Airbnb Listings Latest Case of Trivializing, Commercializing Slave CabinsBreaking News
tags: slavery, historic preservation, public history
The Airbnb listing was simple: a charming Mississippi cottage with old-fashioned decor and access to Wi-Fi and streaming platforms. Listings in Louisiana and Georgia had similar descriptions, portraying them as charming, rustic homes perfect for a cozy weekend getaway.
The now-removed listings had one major thing in common, though: They were once home to those enslaved.
Recent outrage over the listed slave cabins started with the Panther Burn Cottage, a Greenville, Mississippi, slave cabin built on a plantation in the 1800s. Wynton Yates, a Black lawyer from New Orleans, posted a now-viral TikTok about the Airbnb listing late last month. He said he was shocked when he saw the listing. “My first reaction was ‘This is wild! How does anybody think this is OK?’” Yates told NBC News. “I was appalled by what I was looking at. It’s just disrespectful to all of the people who lived and died in those spaces.”
Airbnb has since apologized and removed the Mississippi listing and any others “known to include former slave quarters in the United States.” But the incident has renewed concerns from preservationists about the state of former slave dwellings in the country. Preservationists like Joseph McGill Jr., founder of the Slave Dwelling Project, say the commercialization of plantation sites has been happening for decades.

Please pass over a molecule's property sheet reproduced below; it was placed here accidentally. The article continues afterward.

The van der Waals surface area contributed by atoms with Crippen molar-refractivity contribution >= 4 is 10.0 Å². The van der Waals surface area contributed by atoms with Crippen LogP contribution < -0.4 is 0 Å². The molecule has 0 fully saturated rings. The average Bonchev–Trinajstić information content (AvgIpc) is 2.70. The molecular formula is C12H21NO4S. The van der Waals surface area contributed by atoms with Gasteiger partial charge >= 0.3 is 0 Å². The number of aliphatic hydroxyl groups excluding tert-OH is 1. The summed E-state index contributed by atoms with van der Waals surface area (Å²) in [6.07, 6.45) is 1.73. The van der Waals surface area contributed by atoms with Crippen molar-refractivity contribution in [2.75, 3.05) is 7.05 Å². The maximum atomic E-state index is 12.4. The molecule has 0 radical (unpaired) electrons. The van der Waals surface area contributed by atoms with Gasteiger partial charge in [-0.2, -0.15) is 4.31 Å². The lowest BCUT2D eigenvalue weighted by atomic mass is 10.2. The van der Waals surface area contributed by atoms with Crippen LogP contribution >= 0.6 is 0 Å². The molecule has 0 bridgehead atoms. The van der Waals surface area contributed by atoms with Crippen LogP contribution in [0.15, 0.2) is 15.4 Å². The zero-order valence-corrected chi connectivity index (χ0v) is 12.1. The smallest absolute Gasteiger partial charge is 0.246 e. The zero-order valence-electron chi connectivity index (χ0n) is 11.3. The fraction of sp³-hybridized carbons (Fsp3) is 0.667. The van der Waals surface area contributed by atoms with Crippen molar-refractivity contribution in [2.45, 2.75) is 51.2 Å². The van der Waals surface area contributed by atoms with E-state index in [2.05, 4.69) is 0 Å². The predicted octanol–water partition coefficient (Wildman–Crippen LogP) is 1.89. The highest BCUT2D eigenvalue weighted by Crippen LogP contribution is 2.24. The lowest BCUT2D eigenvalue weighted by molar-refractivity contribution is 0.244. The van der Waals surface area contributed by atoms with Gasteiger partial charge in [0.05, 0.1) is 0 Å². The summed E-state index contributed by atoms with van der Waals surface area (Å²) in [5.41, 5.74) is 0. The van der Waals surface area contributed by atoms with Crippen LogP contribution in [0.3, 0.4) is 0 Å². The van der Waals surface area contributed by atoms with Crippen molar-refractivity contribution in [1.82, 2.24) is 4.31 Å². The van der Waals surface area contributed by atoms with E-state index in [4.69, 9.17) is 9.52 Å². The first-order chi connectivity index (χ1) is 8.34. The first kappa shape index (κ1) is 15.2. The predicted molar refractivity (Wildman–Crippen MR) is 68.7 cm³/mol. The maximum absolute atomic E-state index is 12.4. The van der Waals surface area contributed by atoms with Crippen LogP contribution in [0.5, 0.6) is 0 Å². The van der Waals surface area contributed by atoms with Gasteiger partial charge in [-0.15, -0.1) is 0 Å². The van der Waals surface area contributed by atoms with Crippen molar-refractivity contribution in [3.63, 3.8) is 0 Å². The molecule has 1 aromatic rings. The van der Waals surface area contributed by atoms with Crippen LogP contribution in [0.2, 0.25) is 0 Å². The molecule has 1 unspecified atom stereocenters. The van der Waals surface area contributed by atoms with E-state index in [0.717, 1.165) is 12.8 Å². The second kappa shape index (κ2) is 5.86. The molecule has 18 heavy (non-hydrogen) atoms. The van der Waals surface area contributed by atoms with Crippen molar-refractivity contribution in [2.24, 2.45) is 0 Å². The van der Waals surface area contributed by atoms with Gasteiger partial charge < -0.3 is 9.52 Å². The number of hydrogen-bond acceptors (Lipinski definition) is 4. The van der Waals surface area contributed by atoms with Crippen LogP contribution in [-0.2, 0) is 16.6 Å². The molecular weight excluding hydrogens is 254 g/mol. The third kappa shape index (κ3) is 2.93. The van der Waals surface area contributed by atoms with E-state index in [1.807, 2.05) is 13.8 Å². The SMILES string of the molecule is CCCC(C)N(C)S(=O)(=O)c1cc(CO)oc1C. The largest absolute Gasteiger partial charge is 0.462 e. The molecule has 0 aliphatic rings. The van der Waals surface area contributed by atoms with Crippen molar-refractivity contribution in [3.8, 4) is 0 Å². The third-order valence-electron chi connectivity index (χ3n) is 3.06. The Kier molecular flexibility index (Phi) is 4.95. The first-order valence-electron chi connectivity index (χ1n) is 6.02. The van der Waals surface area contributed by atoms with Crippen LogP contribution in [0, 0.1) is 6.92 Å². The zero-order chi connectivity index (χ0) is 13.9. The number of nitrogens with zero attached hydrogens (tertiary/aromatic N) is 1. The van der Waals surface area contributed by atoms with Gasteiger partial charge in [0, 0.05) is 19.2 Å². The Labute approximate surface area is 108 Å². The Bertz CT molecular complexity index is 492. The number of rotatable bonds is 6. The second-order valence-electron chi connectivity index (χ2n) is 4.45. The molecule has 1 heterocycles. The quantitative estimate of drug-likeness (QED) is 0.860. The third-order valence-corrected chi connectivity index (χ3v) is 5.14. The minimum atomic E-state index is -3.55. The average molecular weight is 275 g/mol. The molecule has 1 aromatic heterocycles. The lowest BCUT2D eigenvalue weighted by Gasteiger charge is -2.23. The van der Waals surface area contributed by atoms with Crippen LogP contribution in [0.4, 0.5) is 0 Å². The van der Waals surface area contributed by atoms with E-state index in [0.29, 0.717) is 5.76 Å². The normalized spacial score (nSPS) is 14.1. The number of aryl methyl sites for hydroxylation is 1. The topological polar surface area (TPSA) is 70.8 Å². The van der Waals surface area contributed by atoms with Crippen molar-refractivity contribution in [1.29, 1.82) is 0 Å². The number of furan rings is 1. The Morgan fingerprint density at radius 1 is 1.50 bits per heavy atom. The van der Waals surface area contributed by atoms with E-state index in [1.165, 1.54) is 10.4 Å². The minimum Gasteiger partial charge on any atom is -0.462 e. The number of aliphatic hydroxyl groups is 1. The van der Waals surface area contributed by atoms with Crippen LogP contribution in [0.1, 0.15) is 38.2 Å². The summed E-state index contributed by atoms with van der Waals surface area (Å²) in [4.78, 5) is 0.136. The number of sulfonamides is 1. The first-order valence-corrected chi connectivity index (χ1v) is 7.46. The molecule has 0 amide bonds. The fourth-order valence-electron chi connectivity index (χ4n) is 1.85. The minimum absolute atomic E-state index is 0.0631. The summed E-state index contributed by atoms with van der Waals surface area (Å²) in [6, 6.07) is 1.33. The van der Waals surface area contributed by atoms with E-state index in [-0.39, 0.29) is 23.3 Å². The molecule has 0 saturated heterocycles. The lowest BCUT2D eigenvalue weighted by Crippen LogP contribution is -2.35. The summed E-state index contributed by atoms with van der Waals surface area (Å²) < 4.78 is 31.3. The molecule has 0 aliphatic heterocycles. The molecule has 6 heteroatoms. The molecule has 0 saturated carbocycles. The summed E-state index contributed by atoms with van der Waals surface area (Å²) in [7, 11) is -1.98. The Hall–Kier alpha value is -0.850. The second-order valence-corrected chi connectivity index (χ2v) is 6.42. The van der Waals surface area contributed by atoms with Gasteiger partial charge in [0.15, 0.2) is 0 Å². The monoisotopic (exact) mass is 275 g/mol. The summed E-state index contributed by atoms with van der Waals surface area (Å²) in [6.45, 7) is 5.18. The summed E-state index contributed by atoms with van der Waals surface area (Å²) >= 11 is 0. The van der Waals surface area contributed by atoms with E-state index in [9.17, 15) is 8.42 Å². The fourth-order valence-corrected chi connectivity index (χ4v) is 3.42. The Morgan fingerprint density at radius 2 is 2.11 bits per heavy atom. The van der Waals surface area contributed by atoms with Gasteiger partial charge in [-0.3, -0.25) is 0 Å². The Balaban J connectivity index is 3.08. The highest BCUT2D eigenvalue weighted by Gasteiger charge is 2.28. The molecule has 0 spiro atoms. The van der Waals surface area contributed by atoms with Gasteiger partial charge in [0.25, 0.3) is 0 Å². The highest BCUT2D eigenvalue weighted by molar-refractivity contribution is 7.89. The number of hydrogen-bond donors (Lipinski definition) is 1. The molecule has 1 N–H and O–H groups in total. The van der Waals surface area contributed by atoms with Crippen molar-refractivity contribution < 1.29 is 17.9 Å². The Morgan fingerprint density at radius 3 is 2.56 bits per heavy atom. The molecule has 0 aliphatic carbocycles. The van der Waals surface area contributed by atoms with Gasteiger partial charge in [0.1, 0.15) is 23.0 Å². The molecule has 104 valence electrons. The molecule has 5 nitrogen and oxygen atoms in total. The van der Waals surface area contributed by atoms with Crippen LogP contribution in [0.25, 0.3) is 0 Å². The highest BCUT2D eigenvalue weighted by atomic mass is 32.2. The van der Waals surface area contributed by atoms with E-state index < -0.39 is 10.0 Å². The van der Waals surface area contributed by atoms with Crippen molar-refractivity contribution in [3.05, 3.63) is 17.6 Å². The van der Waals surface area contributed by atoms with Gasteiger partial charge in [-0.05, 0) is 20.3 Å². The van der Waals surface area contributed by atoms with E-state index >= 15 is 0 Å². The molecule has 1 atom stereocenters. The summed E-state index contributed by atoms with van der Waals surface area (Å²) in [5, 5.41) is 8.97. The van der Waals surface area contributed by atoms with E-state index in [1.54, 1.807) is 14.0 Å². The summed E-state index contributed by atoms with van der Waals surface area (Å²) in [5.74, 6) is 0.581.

“I’ve come across slave dwellings with many uses like rental spaces, she sheds, man caves, garages. I’ve even come across one being used as a public restroom of all things!” McGill said. “I’ve been at this for 12 years and what happened is nothing new. What is new is that now TikTok exists, and this thing called cancel culture exists.” McGill added of those who own such rentals: “In their minds and in their eyes, they’re doing nothing wrong.”
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